We talk about dropping our breath, dropping our weight, but we seldom talk about dropping our concerns and mental state. Seems to me that we should, if we can. Even if we do it during training and not so much in an emergency situation, it helps to maximize our potential.

Funny thing is, it reminds me very much of the marksmanship training I received in the Marine Corps. We used an acronym called 'BRASS." Breathe, relax, aim, STOP, squeeze (the trigger). That 'stop' is very important. Maybe more important than anything else. That's the part where you empty yourself and then you become one with the rifle, the bullet, and the target. The finger on the trigger, and the subsequent movement of the bullet downrange, are inevitable consequences of an action that has already been completed in the mind. It will happen because it has happened.

Works for breaking bricks as well. I break them because I already did in my mind. The brick has no choice in the matter.

I really enjoyed your posts, including this one.

I don't practise an external art, but i do know a bit of it. Let me know what you think of my description. Good external arts, like boxing or fuzhou white crane which i used to practise, also emphasize relaxation, whole body coordination, rooting, explosive force etc. However, the crucial difference between an external art and an internal art is that in an external art, one usually collects, practises and eventually masters individual techniques.

Let's imagine i am an external martial artist. First i train straight punches, until they become very effective and most importantly, second nature. Now this straight punch becomes a part of my repertoire. Next i train joint locks, and so on, until i have built a 'vocabulary' of moves that i could use at will. This 'vocabulary' of moves could consist of 10 or 20 moves or more, and could be absolutely devastating when used at the right moment.

A pure internal martial artist thinks very differently. Take for example myself. I do not learn any set moves. If you ask me what move i'm good at, i would not be able to answer. When engaging an opponent i am externally and internally balanced, and i look for defects in the opponent's body and movement which i then take advantage of. If the opponent is slow i am slower, but if the opponent is fast i am faster. If the opponent advances towards me he will feel that i am very far, but if he retreats he will feel that i am very near. What i'm describing would feel natural to an internal martial artist, but probably a little confusing to an external martial artist.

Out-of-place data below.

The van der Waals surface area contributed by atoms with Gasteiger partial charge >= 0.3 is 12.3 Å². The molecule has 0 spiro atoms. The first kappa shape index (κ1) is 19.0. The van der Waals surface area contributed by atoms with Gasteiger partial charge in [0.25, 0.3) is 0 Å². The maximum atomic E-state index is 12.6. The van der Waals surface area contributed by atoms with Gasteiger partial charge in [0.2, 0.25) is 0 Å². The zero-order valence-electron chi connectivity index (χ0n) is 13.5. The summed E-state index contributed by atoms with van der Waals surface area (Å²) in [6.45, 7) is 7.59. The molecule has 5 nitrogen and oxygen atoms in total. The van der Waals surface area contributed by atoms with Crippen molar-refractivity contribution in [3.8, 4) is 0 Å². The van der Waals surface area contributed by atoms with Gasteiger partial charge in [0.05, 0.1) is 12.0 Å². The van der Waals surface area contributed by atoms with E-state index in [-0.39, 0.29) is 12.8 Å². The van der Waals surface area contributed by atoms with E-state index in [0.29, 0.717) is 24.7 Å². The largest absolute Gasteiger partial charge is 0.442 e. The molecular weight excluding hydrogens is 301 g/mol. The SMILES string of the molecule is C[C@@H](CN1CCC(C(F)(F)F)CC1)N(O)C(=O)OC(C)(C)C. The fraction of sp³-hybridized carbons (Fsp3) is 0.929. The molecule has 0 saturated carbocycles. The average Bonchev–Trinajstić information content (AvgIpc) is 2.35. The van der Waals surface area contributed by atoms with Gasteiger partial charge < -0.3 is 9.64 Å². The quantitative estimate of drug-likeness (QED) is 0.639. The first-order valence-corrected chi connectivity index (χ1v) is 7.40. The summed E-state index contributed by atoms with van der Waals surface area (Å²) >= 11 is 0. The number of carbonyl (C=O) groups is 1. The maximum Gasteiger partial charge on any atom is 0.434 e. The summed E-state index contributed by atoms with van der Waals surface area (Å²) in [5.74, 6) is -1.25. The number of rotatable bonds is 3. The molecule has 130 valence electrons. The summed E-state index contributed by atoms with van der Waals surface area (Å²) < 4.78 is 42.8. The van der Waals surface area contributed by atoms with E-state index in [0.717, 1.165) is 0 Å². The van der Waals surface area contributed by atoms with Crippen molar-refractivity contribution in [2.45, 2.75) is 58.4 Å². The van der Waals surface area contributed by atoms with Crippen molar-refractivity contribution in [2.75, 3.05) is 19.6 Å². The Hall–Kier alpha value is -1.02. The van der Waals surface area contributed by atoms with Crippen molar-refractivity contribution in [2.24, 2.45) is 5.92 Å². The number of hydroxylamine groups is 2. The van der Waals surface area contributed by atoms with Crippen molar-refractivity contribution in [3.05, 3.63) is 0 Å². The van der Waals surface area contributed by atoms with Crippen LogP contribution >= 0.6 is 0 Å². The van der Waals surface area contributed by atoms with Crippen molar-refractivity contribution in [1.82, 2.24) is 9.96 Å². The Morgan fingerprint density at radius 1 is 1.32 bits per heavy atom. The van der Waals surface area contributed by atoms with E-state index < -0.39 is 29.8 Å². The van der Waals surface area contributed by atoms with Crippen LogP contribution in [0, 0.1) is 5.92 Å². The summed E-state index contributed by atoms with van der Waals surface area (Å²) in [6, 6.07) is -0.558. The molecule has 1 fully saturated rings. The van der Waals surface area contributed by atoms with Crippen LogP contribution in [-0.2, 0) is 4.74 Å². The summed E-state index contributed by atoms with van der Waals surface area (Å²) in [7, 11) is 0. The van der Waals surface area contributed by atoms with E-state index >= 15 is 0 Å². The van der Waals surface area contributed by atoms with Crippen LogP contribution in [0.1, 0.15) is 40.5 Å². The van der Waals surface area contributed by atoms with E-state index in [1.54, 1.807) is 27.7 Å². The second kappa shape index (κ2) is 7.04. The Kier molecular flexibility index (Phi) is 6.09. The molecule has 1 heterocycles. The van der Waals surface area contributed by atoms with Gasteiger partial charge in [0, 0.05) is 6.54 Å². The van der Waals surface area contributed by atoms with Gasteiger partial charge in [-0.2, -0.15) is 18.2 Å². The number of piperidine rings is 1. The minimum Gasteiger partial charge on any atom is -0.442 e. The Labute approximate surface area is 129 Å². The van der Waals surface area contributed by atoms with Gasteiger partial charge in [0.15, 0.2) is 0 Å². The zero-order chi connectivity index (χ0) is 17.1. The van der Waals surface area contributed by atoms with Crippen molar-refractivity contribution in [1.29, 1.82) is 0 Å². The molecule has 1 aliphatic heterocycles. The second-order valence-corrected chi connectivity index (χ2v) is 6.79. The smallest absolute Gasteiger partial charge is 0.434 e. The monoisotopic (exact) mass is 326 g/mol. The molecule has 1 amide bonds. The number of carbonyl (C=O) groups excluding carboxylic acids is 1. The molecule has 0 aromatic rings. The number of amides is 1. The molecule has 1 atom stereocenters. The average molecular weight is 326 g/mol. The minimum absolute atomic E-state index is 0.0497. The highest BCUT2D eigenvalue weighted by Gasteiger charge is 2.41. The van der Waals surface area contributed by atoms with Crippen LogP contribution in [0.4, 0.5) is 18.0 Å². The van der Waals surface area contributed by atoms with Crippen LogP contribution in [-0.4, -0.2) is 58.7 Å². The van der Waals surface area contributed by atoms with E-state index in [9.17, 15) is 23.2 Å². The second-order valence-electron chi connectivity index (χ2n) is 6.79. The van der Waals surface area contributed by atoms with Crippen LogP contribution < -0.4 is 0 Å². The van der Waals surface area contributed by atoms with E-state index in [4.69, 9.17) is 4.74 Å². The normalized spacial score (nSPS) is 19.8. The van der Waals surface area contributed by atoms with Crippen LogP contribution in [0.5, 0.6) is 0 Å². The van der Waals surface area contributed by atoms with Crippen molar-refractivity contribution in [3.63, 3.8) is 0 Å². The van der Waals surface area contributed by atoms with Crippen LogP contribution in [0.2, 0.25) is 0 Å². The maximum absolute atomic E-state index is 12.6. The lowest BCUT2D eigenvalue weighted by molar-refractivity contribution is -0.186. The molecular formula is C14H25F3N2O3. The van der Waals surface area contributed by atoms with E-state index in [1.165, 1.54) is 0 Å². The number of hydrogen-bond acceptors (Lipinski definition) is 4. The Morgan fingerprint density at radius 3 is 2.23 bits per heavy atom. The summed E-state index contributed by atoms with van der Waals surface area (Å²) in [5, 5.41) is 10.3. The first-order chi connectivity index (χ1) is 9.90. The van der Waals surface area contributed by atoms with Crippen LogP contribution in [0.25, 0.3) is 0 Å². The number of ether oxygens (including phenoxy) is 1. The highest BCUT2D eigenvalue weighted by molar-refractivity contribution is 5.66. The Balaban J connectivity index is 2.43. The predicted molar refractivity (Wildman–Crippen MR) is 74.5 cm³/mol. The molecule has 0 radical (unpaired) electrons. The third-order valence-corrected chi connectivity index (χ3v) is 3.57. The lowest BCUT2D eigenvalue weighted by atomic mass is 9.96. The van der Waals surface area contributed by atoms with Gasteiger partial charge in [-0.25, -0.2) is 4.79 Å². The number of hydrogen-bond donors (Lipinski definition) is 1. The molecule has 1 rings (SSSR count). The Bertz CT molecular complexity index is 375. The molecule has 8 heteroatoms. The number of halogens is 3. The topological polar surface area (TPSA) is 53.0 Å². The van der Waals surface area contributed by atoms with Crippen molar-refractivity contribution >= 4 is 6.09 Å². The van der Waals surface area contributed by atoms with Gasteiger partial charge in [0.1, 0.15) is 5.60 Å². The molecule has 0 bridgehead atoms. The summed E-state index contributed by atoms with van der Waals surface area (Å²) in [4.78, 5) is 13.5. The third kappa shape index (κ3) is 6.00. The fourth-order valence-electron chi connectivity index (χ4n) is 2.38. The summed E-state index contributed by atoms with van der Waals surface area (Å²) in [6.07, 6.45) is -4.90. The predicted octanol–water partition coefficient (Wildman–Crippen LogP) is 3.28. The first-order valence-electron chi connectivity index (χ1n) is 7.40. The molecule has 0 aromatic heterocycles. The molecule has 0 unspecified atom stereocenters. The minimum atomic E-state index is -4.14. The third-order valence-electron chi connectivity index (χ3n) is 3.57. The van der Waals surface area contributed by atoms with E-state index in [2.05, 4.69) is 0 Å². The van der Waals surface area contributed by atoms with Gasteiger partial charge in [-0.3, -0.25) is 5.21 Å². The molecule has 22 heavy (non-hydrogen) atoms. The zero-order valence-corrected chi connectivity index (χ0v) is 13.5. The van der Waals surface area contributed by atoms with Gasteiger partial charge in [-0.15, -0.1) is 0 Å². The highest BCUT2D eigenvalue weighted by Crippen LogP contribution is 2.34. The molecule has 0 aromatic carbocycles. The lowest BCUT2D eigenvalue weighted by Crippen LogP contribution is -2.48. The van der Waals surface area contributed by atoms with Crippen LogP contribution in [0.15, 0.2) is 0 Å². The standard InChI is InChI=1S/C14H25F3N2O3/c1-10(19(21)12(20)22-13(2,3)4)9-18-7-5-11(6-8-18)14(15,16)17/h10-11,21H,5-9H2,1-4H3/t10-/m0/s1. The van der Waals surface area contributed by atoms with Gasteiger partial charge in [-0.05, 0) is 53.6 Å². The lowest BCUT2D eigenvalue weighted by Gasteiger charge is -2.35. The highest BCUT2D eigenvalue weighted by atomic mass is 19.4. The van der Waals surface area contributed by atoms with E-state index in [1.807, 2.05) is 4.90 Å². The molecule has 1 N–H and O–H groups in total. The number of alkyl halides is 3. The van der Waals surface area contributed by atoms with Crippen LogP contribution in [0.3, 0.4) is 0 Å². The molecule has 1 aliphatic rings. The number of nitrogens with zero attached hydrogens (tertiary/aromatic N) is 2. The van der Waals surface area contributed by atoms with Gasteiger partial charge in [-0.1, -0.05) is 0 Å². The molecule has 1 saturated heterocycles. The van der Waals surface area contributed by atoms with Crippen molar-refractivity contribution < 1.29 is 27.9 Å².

Re your approach, i can't really comment on its effectiveness, but if i'm an external martial artist, i would focus on practising my selected techniques over and over until they become reflex or second nature rather than worrying about emptying my mind. The reason is that i believe what you are doing is only about 10 percent of an internal art, so instead of trying to gain from this mere 10 percent, i would rather focus on the strong points of my external art.
 
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Bill Mattocks

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I really enjoyed your posts, including this one.

A pure internal martial artist thinks very differently. Take for example myself. I do not learn any set moves. If you ask me what move i'm good at, i would not be able to answer. When engaging an opponent i am externally and internally balanced, and i look for defects in the opponent's body and movement which i then take advantage of. If the opponent is slow i am slower, but if the opponent is fast i am faster. If the opponent advances towards me he will feel that i am very far, but if he retreats he will feel that i am very near. What i'm describing would feel natural to an internal martial artist, but probably a little confusing to an external martial artist.

Memoirs of a Grasshopper: The Eight Laws of the Fist

5. Te wa ku ni ai sunawachi hairu.
Techniques will occur in the absence of conscious thought.

We train specific movements, yes. But when the mind opens, one sees that there is only movement, and the principles of correct movement can be applied in endless configurations to achieve a desired end.
 

Tez3

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Perhaps do a google search?